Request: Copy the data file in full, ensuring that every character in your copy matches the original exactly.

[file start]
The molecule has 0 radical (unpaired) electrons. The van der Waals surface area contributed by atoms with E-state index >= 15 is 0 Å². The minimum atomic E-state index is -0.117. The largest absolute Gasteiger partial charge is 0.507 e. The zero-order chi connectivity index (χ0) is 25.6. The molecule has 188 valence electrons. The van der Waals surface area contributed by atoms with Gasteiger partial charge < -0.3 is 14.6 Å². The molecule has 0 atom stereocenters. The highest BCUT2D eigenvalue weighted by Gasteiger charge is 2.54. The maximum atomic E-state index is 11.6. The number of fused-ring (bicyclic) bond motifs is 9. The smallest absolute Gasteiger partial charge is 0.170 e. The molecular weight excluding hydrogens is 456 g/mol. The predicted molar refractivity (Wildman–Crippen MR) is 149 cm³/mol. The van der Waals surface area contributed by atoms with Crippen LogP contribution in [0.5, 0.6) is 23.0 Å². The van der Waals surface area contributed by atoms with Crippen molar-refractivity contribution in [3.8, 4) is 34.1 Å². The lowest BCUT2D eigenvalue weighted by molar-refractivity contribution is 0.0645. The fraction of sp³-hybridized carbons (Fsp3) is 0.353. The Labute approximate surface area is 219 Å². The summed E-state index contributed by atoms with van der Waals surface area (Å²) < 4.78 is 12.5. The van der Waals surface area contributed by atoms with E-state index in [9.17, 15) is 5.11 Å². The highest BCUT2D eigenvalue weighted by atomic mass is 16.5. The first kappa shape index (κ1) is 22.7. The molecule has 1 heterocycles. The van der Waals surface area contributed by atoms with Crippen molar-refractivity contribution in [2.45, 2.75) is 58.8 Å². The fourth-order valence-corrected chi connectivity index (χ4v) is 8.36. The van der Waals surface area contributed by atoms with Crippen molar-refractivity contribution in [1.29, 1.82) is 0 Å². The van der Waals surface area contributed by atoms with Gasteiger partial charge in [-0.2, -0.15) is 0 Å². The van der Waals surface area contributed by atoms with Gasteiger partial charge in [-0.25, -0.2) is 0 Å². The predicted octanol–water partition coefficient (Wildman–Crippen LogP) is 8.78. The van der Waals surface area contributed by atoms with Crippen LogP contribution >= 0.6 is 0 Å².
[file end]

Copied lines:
The molecule has 0 radical (unpaired) electrons. The van der Waals surface area contributed by atoms with E-state index >= 15 is 0 Å². The minimum atomic E-state index is -0.117. The largest absolute Gasteiger partial charge is 0.507 e. The zero-order chi connectivity index (χ0) is 25.6. The molecule has 188 valence electrons. The van der Waals surface area contributed by atoms with Gasteiger partial charge < -0.3 is 14.6 Å². The molecule has 0 atom stereocenters. The highest BCUT2D eigenvalue weighted by Gasteiger charge is 2.54. The maximum atomic E-state index is 11.6. The number of fused-ring (bicyclic) bond motifs is 9. The smallest absolute Gasteiger partial charge is 0.170 e. The molecular weight excluding hydrogens is 456 g/mol. The predicted molar refractivity (Wildman–Crippen MR) is 149 cm³/mol. The van der Waals surface area contributed by atoms with Crippen LogP contribution in [0.5, 0.6) is 23.0 Å². The van der Waals surface area contributed by atoms with Crippen molar-refractivity contribution in [3.8, 4) is 34.1 Å². The lowest BCUT2D eigenvalue weighted by molar-refractivity contribution is 0.0645. The fraction of sp³-hybridized carbons (Fsp3) is 0.353. The Labute approximate surface area is 219 Å². The summed E-state index contributed by atoms with van der Waals surface area (Å²) < 4.78 is 12.5. The van der Waals surface area contributed by atoms with E-state index in [9.17, 15) is 5.11 Å². The highest BCUT2D eigenvalue weighted by atomic mass is 16.5. The first kappa shape index (κ1) is 22.7. The molecule has 1 heterocycles. The van der Waals surface area contributed by atoms with Crippen molar-refractivity contribution in [2.45, 2.75) is 58.8 Å². The fourth-order valence-corrected chi connectivity index (χ4v) is 8.36. The van der Waals surface area contributed by atoms with Crippen molar-refractivity contribution in [1.29, 1.82) is 0 Å². The van der Waals surface area contributed by atoms with Gasteiger partial charge in [-0.2, -0.15) is 0 Å². The van der Waals surface area contributed by atoms with Gasteiger partial charge in [-0.25, -0.2) is 0 Å². The predicted octanol–water partition coefficient (Wildman–Crippen LogP) is 8.78. The van der Waals surface area contributed by atoms with Crippen LogP contribution >= 0.6 is 0 Å².